Like many people her age, Elizabeth Fiacco ’12 cut her video gaming teeth playing Nintendo’s Super Mario Brothers on her Gameboy, guiding the now-iconic little plumber through a host of jumping, fire-shooting and princess-rescuing fun.

Now Fiacco is the game designer for an interdisciplinary crew of computer science and digital arts students that won first place at the inaugural Intercollegiate Computer Game Showcase hosted in April at Chapman University. The Axle team bested teams from universities throughout Southern California with a game reminiscent of good old Mario.

“It was much bigger than we anticipated,” Fiacco says, describing what it was like to pitch the game to a full audience in the Folino Theater at Dodge College of Film and Media Arts. “It was awesome.”

The award-winning game, Axle, features a perky little yellow gear by the same name in what gamers know as a platform game, which typically requires the player to jump to and from a series of platforms to collect points, elude an enemy or win a race. In this case, Axle navigates a steamy, grinding and gear-crushing toy factory.

Fiacco said team members knew from the start that they wanted to work with the classic platform style.

“A lot of game designers are still using the same genre. It’s extremely popular, and even though that’s an old platform, we’re doing something new with it,” says Fiacco, who graduates this month with a major in digital arts from Dodge College of Film and Media Arts and a minor in game development from the School of Computational Sciences at Schmid College of Science and Technology.

The interdisciplinary crew of computer science and digital arts students combined diverse talents to create a colorful steampunkish world with precisely meshed gears. The story line is that Axle was created by a kindly toymaker and developed a knack for repairing broken things. This Pinocchio-like guy is soon on a mad dash through a toy factory, jumping from switch to switch to repair machinery before he gets crunched. That’s where the programming came into play, as the designers had to create complex software to perfect the movement and timing of the toy factory gears.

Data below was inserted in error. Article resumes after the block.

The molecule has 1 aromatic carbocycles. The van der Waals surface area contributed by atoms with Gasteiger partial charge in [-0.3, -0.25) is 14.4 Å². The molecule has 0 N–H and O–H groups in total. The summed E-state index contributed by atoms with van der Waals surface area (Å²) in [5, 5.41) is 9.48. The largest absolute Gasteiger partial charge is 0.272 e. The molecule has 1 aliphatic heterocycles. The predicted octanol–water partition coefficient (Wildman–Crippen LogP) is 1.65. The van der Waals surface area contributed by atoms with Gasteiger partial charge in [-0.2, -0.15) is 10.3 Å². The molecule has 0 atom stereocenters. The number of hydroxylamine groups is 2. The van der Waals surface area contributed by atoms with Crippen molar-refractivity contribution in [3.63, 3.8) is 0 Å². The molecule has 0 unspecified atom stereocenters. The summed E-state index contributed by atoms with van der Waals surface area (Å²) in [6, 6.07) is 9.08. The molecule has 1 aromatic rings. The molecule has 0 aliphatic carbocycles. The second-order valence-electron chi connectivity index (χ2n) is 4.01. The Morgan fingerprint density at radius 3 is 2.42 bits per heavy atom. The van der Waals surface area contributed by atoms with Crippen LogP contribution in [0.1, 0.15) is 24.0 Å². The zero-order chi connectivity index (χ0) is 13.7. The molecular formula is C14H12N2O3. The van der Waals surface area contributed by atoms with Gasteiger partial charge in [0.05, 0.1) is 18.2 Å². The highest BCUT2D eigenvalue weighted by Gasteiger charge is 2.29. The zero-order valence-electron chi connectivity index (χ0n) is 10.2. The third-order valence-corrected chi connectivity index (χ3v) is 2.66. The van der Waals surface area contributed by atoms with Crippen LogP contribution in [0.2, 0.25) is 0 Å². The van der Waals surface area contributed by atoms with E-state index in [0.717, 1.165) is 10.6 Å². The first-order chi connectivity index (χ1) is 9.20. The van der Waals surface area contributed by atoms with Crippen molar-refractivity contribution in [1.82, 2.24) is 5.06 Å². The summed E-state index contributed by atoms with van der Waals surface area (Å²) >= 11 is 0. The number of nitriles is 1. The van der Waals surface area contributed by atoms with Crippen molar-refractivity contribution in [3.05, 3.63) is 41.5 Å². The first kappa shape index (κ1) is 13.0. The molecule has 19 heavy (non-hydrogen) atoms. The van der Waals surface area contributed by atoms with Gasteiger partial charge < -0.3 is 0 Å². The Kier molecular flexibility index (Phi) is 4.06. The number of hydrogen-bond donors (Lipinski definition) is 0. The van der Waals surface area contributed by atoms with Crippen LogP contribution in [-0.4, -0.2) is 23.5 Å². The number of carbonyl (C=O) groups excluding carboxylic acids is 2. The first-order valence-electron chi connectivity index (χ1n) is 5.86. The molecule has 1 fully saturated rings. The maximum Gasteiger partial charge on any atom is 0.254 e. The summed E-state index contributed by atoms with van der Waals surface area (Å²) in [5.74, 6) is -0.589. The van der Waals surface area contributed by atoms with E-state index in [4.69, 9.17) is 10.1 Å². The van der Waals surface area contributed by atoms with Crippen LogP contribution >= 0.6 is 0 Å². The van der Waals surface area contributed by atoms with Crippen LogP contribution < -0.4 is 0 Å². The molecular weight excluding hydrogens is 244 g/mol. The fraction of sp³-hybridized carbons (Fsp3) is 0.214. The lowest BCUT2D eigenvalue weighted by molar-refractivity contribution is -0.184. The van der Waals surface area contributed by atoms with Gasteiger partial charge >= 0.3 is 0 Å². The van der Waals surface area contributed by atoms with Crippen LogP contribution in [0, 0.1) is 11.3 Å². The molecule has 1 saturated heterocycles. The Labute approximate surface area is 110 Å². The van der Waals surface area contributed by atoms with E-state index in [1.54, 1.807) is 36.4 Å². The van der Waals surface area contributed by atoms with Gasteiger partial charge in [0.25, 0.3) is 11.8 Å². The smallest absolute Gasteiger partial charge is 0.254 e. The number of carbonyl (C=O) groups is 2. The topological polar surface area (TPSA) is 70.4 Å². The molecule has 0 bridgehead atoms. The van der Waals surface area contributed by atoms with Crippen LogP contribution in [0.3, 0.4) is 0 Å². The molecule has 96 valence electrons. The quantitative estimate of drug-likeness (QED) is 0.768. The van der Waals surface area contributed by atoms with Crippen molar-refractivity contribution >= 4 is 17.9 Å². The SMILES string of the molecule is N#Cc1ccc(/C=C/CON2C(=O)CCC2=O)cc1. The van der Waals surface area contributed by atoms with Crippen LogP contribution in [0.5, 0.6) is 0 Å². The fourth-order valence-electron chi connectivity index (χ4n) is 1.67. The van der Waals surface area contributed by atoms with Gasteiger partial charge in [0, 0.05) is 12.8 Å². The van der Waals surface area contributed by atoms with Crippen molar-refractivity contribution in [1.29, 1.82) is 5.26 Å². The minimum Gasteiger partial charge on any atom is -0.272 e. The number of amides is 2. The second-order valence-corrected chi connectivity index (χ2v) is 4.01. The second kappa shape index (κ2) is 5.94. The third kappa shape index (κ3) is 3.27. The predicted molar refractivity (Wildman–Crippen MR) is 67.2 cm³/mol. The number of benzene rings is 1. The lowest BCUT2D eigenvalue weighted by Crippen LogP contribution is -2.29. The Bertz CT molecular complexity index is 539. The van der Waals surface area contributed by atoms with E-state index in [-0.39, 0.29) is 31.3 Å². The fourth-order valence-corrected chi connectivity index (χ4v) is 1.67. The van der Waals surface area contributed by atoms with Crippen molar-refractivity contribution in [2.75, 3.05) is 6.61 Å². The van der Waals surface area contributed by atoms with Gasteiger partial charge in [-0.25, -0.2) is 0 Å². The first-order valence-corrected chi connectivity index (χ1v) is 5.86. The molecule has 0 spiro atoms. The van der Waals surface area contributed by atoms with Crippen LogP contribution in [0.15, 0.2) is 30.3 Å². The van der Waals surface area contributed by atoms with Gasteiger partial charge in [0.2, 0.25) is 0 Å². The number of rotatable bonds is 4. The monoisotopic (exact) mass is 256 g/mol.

Contest judges, who included industry leaders like Matt Findley, president of inXile Entertainment and others, were impressed by the game’s market readiness, says Michael Fahy, Ph.D., associate dean, School of Computational Sciences.

He cited the interdisciplinary environment at Chapman as a key element to the team’s success.

“It’s special. At Chapman, in particular, we’re focused on the concept of doing things in a collaborative, interdisciplinary way. This is just another example of being able to do that,” he said.

Such interdisciplinary connections will continue this summer. The Axle team, which includes seniors Lauren Gragg, Jessica Kernan, Alex Solano and Bryson Thill, was selected to participate in the Argyros School of Business and Economics’ eVillage business incubator program this summer. Their short-term plans involve polishing up the game for release. And in the long term?

“We want to start a game and app studio,” Fiacco says.

Sounds like the gears are already rolling.